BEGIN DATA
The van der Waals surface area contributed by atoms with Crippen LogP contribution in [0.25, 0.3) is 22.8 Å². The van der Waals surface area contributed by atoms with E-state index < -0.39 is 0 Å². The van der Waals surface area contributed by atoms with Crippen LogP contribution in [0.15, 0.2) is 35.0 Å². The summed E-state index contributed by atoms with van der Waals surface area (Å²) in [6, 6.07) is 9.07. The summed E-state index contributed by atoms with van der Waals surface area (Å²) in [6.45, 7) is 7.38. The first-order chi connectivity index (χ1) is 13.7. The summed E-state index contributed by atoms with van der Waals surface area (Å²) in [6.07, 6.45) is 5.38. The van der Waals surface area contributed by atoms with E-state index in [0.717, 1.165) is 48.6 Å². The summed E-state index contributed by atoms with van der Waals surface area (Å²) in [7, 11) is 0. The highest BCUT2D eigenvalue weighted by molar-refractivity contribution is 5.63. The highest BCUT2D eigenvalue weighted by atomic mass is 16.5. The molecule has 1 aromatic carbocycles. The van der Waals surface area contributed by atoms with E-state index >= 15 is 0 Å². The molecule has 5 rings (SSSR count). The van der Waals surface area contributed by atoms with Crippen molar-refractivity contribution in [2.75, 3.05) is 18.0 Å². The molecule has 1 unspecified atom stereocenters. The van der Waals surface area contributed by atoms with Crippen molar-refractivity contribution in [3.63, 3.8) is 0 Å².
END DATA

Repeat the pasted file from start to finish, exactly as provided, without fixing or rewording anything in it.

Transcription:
The van der Waals surface area contributed by atoms with Crippen LogP contribution in [0.25, 0.3) is 22.8 Å². The van der Waals surface area contributed by atoms with E-state index < -0.39 is 0 Å². The van der Waals surface area contributed by atoms with Crippen LogP contribution in [0.15, 0.2) is 35.0 Å². The summed E-state index contributed by atoms with van der Waals surface area (Å²) in [6, 6.07) is 9.07. The summed E-state index contributed by atoms with van der Waals surface area (Å²) in [6.45, 7) is 7.38. The first-order chi connectivity index (χ1) is 13.7. The summed E-state index contributed by atoms with van der Waals surface area (Å²) in [6.07, 6.45) is 5.38. The van der Waals surface area contributed by atoms with E-state index in [0.717, 1.165) is 48.6 Å². The summed E-state index contributed by atoms with van der Waals surface area (Å²) in [7, 11) is 0. The highest BCUT2D eigenvalue weighted by molar-refractivity contribution is 5.63. The highest BCUT2D eigenvalue weighted by atomic mass is 16.5. The molecule has 1 aromatic carbocycles. The van der Waals surface area contributed by atoms with E-state index >= 15 is 0 Å². The molecule has 5 rings (SSSR count). The van der Waals surface area contributed by atoms with Crippen molar-refractivity contribution in [2.75, 3.05) is 18.0 Å². The molecule has 1 unspecified atom stereocenters. The van der Waals surface area contributed by atoms with Crippen molar-refractivity contribution in [3.63, 3.8) is 0 Å².